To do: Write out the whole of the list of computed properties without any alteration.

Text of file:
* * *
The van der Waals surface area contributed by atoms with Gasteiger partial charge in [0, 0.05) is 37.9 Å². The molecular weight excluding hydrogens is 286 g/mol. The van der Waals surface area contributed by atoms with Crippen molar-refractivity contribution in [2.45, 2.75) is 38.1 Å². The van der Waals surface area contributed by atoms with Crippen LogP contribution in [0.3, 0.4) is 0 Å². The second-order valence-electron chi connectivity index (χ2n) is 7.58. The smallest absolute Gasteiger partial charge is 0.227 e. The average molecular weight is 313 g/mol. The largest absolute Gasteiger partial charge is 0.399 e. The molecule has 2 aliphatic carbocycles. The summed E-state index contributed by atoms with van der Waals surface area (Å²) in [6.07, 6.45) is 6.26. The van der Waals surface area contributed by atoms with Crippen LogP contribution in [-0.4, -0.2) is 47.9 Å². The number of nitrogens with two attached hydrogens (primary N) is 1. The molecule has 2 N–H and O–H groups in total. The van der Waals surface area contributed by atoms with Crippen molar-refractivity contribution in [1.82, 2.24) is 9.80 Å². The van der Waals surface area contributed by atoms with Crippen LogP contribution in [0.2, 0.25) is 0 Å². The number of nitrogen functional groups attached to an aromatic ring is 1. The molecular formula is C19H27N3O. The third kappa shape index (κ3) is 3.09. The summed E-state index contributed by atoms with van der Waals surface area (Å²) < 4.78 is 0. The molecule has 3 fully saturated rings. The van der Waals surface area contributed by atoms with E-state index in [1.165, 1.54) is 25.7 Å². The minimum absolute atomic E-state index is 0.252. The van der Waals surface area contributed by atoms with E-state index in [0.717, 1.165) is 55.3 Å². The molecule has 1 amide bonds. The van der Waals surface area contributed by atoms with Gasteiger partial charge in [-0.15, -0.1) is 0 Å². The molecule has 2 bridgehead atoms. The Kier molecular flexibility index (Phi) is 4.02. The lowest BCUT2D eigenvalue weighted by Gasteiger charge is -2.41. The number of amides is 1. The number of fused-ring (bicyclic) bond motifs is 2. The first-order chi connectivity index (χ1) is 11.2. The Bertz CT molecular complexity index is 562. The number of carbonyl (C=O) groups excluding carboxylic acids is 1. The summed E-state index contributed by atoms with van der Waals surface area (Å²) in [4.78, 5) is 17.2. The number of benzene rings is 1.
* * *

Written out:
The van der Waals surface area contributed by atoms with Gasteiger partial charge in [0, 0.05) is 37.9 Å². The molecular weight excluding hydrogens is 286 g/mol. The van der Waals surface area contributed by atoms with Crippen molar-refractivity contribution in [2.45, 2.75) is 38.1 Å². The van der Waals surface area contributed by atoms with Crippen LogP contribution in [0.3, 0.4) is 0 Å². The second-order valence-electron chi connectivity index (χ2n) is 7.58. The smallest absolute Gasteiger partial charge is 0.227 e. The average molecular weight is 313 g/mol. The largest absolute Gasteiger partial charge is 0.399 e. The molecule has 2 aliphatic carbocycles. The summed E-state index contributed by atoms with van der Waals surface area (Å²) in [6.07, 6.45) is 6.26. The van der Waals surface area contributed by atoms with Crippen LogP contribution in [-0.4, -0.2) is 47.9 Å². The number of nitrogens with two attached hydrogens (primary N) is 1. The molecule has 2 N–H and O–H groups in total. The van der Waals surface area contributed by atoms with Crippen molar-refractivity contribution in [1.82, 2.24) is 9.80 Å². The van der Waals surface area contributed by atoms with Crippen LogP contribution in [0.2, 0.25) is 0 Å². The number of nitrogen functional groups attached to an aromatic ring is 1. The molecular formula is C19H27N3O. The third kappa shape index (κ3) is 3.09. The summed E-state index contributed by atoms with van der Waals surface area (Å²) < 4.78 is 0. The molecule has 3 fully saturated rings. The van der Waals surface area contributed by atoms with E-state index in [1.165, 1.54) is 25.7 Å². The minimum absolute atomic E-state index is 0.252. The van der Waals surface area contributed by atoms with E-state index in [0.717, 1.165) is 55.3 Å². The molecule has 1 amide bonds. The van der Waals surface area contributed by atoms with Gasteiger partial charge in [-0.15, -0.1) is 0 Å². The molecule has 2 bridgehead atoms. The Kier molecular flexibility index (Phi) is 4.02. The lowest BCUT2D eigenvalue weighted by Gasteiger charge is -2.41. The number of amides is 1. The number of fused-ring (bicyclic) bond motifs is 2. The first-order chi connectivity index (χ1) is 11.2. The Bertz CT molecular complexity index is 562. The number of carbonyl (C=O) groups excluding carboxylic acids is 1. The summed E-state index contributed by atoms with van der Waals surface area (Å²) in [4.78, 5) is 17.2. The number of benzene rings is 1.